When business decision makers discuss moving to the cloud, it’s important they see the migration in the proper light. The technology facilitates numerous business processes, but it doesn’t eliminate the need for software management altogether. According to Nick Kephart, product marketing manager for cloud management provider RightScale, this is especially important to keep in mind when planning cloud-powered applications.
“Managing applications involves much more than simply getting them launched,” Kephart wrote in a Wired article. “A typical application has a lot of life events: updating code, patching security vulnerabilities, capacity management, performance optimization, backups, failover. There are many tools to help with each of these tasks.”
Taking the processes and technologies required to manage applications is an important element to optimizing cloud deployments within budgetary constraints. Interoperability is likely to become a primary challenge for successful cloud deployments in coming years, particularly as companies use a number of cloud vendors, explore custom application development and keep some operations in house. For this reason, Kephart said, comprehensive cloud management tools such as auto-scaling and disaster recovery will become more important for helping companies simplify their cloud environments.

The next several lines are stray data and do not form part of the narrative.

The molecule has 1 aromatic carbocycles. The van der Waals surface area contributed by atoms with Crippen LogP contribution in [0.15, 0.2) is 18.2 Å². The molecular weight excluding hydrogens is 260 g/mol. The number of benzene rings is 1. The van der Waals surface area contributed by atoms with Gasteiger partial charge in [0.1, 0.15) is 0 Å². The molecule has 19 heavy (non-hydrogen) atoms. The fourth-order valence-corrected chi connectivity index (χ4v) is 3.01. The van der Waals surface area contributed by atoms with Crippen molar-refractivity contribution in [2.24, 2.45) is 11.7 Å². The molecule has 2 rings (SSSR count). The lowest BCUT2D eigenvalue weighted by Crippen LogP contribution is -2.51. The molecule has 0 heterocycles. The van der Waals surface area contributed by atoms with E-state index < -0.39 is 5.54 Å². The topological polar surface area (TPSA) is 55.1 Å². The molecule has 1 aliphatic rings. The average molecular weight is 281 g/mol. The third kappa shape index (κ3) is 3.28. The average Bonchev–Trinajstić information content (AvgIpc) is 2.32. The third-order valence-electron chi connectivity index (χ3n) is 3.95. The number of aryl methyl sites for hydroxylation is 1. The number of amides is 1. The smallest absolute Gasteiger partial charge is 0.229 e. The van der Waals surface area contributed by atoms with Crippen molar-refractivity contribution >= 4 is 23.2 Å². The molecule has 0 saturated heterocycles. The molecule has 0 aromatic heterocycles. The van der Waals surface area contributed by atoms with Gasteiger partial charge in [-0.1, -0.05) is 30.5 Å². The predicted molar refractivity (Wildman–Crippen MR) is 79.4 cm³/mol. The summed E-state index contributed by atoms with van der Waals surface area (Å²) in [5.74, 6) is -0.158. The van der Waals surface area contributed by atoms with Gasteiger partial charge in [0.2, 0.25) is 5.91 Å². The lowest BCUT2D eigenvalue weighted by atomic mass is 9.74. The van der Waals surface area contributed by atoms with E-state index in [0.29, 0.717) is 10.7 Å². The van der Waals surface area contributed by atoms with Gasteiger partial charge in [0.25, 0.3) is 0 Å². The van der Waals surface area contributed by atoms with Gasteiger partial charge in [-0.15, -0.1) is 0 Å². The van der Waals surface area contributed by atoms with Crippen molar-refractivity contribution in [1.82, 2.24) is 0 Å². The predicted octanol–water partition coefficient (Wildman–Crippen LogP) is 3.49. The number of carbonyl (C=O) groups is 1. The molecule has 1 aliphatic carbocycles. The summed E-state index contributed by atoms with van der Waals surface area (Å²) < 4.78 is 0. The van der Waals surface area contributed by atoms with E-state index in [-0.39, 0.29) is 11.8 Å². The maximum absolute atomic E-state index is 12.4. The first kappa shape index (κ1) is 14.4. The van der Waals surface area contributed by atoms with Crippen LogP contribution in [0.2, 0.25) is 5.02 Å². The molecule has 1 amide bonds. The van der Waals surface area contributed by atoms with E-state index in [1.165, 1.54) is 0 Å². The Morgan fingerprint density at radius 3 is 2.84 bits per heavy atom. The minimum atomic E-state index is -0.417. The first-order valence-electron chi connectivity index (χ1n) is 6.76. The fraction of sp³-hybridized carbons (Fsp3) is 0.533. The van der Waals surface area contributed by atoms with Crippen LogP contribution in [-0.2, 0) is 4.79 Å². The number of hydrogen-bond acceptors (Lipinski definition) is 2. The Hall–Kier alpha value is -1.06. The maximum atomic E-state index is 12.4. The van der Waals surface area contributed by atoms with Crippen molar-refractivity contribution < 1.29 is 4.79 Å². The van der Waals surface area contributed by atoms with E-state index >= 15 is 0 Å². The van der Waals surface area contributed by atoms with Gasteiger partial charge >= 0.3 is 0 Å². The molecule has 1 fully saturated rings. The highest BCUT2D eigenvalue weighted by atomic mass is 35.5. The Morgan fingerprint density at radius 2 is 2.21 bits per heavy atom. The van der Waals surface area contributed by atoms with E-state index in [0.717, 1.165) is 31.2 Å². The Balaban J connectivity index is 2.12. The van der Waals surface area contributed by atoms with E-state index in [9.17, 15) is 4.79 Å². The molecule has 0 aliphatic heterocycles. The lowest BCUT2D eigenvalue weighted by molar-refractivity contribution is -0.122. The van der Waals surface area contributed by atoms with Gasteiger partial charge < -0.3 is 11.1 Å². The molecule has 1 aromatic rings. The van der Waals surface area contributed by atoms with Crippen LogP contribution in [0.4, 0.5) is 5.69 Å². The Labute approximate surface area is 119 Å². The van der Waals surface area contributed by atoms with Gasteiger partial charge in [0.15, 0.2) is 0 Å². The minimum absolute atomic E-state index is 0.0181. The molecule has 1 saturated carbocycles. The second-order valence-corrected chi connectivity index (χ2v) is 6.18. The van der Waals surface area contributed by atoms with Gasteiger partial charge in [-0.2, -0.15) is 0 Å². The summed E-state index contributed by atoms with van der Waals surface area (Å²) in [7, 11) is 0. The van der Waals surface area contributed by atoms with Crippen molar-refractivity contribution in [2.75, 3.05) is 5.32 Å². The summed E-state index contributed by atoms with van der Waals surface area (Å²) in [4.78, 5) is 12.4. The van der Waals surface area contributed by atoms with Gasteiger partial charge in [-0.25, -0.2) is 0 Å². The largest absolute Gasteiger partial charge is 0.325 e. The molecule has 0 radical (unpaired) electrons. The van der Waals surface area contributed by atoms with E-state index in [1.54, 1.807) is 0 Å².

Keeping costs under control is a necessary element to any technology initiative, but it is especially important for making the best use of the cloud. As TechTarget contributor Jeff Cogswell noted, software costs can quickly escalate whether programs are built in the cloud or in-house. The important thing to remember is that there isn’t a “one size fits all” answer, so companies must carefully compare the available options. For example, building a custom application internally may save on a cloud subscription fee, but it can also mean more in-house resources and time spent in the development phase.